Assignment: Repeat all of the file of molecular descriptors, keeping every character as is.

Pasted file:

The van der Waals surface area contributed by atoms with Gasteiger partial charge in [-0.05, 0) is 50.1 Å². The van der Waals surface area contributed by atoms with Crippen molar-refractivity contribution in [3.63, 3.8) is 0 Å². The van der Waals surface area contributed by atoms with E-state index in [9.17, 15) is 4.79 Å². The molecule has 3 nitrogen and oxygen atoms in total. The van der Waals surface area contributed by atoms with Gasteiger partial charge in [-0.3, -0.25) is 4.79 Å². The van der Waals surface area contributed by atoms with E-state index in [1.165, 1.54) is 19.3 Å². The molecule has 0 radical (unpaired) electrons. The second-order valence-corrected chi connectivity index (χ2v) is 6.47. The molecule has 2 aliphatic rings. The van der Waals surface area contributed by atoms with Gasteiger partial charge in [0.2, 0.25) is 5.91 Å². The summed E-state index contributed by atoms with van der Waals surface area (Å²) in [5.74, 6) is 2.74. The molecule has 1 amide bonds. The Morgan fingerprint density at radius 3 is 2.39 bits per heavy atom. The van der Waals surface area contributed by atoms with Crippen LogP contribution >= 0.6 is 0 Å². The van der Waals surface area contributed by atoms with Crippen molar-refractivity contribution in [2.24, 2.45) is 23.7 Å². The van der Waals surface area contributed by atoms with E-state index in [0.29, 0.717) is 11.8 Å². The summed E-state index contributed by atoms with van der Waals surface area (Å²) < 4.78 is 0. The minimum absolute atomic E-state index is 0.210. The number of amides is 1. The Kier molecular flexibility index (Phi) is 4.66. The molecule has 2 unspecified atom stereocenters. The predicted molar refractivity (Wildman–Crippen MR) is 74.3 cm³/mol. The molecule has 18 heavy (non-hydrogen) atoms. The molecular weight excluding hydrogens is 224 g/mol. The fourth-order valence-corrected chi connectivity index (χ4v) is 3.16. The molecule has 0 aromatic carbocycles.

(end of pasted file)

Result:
The van der Waals surface area contributed by atoms with Gasteiger partial charge in [-0.05, 0) is 50.1 Å². The van der Waals surface area contributed by atoms with Crippen molar-refractivity contribution in [3.63, 3.8) is 0 Å². The van der Waals surface area contributed by atoms with E-state index in [9.17, 15) is 4.79 Å². The molecule has 3 nitrogen and oxygen atoms in total. The van der Waals surface area contributed by atoms with Gasteiger partial charge in [-0.3, -0.25) is 4.79 Å². The van der Waals surface area contributed by atoms with E-state index in [1.165, 1.54) is 19.3 Å². The molecule has 0 radical (unpaired) electrons. The second-order valence-corrected chi connectivity index (χ2v) is 6.47. The molecule has 2 aliphatic rings. The van der Waals surface area contributed by atoms with Gasteiger partial charge in [0.2, 0.25) is 5.91 Å². The summed E-state index contributed by atoms with van der Waals surface area (Å²) in [5.74, 6) is 2.74. The molecule has 1 amide bonds. The Morgan fingerprint density at radius 3 is 2.39 bits per heavy atom. The van der Waals surface area contributed by atoms with Crippen LogP contribution >= 0.6 is 0 Å². The van der Waals surface area contributed by atoms with Crippen molar-refractivity contribution in [2.24, 2.45) is 23.7 Å². The van der Waals surface area contributed by atoms with E-state index in [0.29, 0.717) is 11.8 Å². The summed E-state index contributed by atoms with van der Waals surface area (Å²) < 4.78 is 0. The minimum absolute atomic E-state index is 0.210. The number of amides is 1. The Kier molecular flexibility index (Phi) is 4.66. The molecule has 2 unspecified atom stereocenters. The predicted molar refractivity (Wildman–Crippen MR) is 74.3 cm³/mol. The molecule has 18 heavy (non-hydrogen) atoms. The molecular weight excluding hydrogens is 224 g/mol. The fourth-order valence-corrected chi connectivity index (χ4v) is 3.16. The molecule has 0 aromatic carbocycles.